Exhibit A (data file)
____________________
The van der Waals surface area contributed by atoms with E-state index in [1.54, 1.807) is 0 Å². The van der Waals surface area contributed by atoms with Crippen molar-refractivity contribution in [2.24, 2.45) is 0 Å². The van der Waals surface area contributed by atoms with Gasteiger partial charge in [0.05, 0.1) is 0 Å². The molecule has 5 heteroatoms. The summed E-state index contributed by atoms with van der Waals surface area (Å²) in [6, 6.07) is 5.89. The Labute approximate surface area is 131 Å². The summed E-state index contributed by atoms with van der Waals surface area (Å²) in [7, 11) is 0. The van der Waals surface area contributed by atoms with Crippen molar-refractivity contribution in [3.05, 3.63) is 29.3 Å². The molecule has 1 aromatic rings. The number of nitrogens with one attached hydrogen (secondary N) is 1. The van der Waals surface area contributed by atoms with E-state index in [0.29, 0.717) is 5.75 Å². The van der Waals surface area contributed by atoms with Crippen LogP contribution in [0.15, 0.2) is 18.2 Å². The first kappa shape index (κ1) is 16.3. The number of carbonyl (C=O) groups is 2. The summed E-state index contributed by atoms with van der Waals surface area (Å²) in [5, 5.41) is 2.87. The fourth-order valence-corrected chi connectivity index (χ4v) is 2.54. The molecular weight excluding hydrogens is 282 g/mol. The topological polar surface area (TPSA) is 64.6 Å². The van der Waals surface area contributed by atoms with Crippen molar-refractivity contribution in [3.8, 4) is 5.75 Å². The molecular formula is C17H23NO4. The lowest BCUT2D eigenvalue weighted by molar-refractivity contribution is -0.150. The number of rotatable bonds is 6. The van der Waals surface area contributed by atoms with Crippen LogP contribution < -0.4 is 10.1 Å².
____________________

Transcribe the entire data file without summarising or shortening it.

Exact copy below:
The van der Waals surface area contributed by atoms with E-state index in [1.54, 1.807) is 0 Å². The van der Waals surface area contributed by atoms with Crippen molar-refractivity contribution in [2.24, 2.45) is 0 Å². The van der Waals surface area contributed by atoms with Gasteiger partial charge in [0.05, 0.1) is 0 Å². The molecule has 5 heteroatoms. The summed E-state index contributed by atoms with van der Waals surface area (Å²) in [6, 6.07) is 5.89. The Labute approximate surface area is 131 Å². The summed E-state index contributed by atoms with van der Waals surface area (Å²) in [7, 11) is 0. The van der Waals surface area contributed by atoms with Crippen molar-refractivity contribution in [3.05, 3.63) is 29.3 Å². The molecule has 1 aromatic rings. The number of nitrogens with one attached hydrogen (secondary N) is 1. The van der Waals surface area contributed by atoms with E-state index in [0.29, 0.717) is 5.75 Å². The van der Waals surface area contributed by atoms with Crippen LogP contribution in [0.15, 0.2) is 18.2 Å². The first kappa shape index (κ1) is 16.3. The number of carbonyl (C=O) groups is 2. The summed E-state index contributed by atoms with van der Waals surface area (Å²) in [5, 5.41) is 2.87. The fourth-order valence-corrected chi connectivity index (χ4v) is 2.54. The molecular weight excluding hydrogens is 282 g/mol. The topological polar surface area (TPSA) is 64.6 Å². The van der Waals surface area contributed by atoms with Crippen molar-refractivity contribution in [3.8, 4) is 5.75 Å². The molecular formula is C17H23NO4. The lowest BCUT2D eigenvalue weighted by molar-refractivity contribution is -0.150. The number of rotatable bonds is 6. The van der Waals surface area contributed by atoms with Crippen LogP contribution < -0.4 is 10.1 Å².